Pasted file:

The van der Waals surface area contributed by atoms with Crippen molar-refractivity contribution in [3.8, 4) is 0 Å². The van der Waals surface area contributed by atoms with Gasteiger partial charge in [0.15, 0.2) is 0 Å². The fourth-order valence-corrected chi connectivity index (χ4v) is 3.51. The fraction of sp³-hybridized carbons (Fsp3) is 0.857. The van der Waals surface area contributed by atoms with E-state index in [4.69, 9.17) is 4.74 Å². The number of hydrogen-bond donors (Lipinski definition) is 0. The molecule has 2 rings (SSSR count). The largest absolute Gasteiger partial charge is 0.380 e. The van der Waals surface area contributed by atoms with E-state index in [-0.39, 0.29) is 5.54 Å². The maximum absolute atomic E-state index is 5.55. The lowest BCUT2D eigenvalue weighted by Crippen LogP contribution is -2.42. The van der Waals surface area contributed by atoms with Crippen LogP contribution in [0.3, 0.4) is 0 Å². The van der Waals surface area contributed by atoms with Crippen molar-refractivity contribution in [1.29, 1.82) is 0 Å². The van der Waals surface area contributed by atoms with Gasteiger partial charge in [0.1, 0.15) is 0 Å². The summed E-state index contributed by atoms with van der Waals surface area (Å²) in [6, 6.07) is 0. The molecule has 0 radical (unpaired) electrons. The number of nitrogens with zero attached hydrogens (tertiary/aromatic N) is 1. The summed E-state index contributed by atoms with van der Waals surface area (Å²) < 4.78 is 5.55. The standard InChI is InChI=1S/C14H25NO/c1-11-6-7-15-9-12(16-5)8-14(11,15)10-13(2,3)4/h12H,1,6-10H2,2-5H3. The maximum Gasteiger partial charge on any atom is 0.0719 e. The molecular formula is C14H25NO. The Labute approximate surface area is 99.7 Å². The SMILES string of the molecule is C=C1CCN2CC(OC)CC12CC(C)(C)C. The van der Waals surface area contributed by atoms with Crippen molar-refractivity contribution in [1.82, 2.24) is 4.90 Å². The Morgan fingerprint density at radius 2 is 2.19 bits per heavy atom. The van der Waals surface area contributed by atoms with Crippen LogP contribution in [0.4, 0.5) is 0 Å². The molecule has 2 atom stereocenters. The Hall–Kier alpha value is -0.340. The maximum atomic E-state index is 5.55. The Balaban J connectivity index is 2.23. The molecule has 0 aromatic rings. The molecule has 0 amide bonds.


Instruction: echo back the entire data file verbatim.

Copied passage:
The van der Waals surface area contributed by atoms with Crippen molar-refractivity contribution in [3.8, 4) is 0 Å². The van der Waals surface area contributed by atoms with Gasteiger partial charge in [0.15, 0.2) is 0 Å². The fourth-order valence-corrected chi connectivity index (χ4v) is 3.51. The fraction of sp³-hybridized carbons (Fsp3) is 0.857. The van der Waals surface area contributed by atoms with E-state index in [4.69, 9.17) is 4.74 Å². The number of hydrogen-bond donors (Lipinski definition) is 0. The molecule has 2 rings (SSSR count). The largest absolute Gasteiger partial charge is 0.380 e. The van der Waals surface area contributed by atoms with E-state index in [-0.39, 0.29) is 5.54 Å². The maximum absolute atomic E-state index is 5.55. The lowest BCUT2D eigenvalue weighted by Crippen LogP contribution is -2.42. The van der Waals surface area contributed by atoms with Crippen LogP contribution in [0.3, 0.4) is 0 Å². The van der Waals surface area contributed by atoms with Crippen molar-refractivity contribution in [1.29, 1.82) is 0 Å². The van der Waals surface area contributed by atoms with Gasteiger partial charge in [0.1, 0.15) is 0 Å². The summed E-state index contributed by atoms with van der Waals surface area (Å²) in [6, 6.07) is 0. The molecule has 0 radical (unpaired) electrons. The number of nitrogens with zero attached hydrogens (tertiary/aromatic N) is 1. The summed E-state index contributed by atoms with van der Waals surface area (Å²) < 4.78 is 5.55. The standard InChI is InChI=1S/C14H25NO/c1-11-6-7-15-9-12(16-5)8-14(11,15)10-13(2,3)4/h12H,1,6-10H2,2-5H3. The maximum Gasteiger partial charge on any atom is 0.0719 e. The molecular formula is C14H25NO. The Labute approximate surface area is 99.7 Å². The SMILES string of the molecule is C=C1CCN2CC(OC)CC12CC(C)(C)C. The van der Waals surface area contributed by atoms with Crippen molar-refractivity contribution in [1.82, 2.24) is 4.90 Å². The Morgan fingerprint density at radius 2 is 2.19 bits per heavy atom. The van der Waals surface area contributed by atoms with Crippen LogP contribution in [0.4, 0.5) is 0 Å². The molecule has 2 atom stereocenters. The Hall–Kier alpha value is -0.340. The maximum atomic E-state index is 5.55. The Balaban J connectivity index is 2.23. The molecule has 0 aromatic rings. The molecule has 0 amide bonds.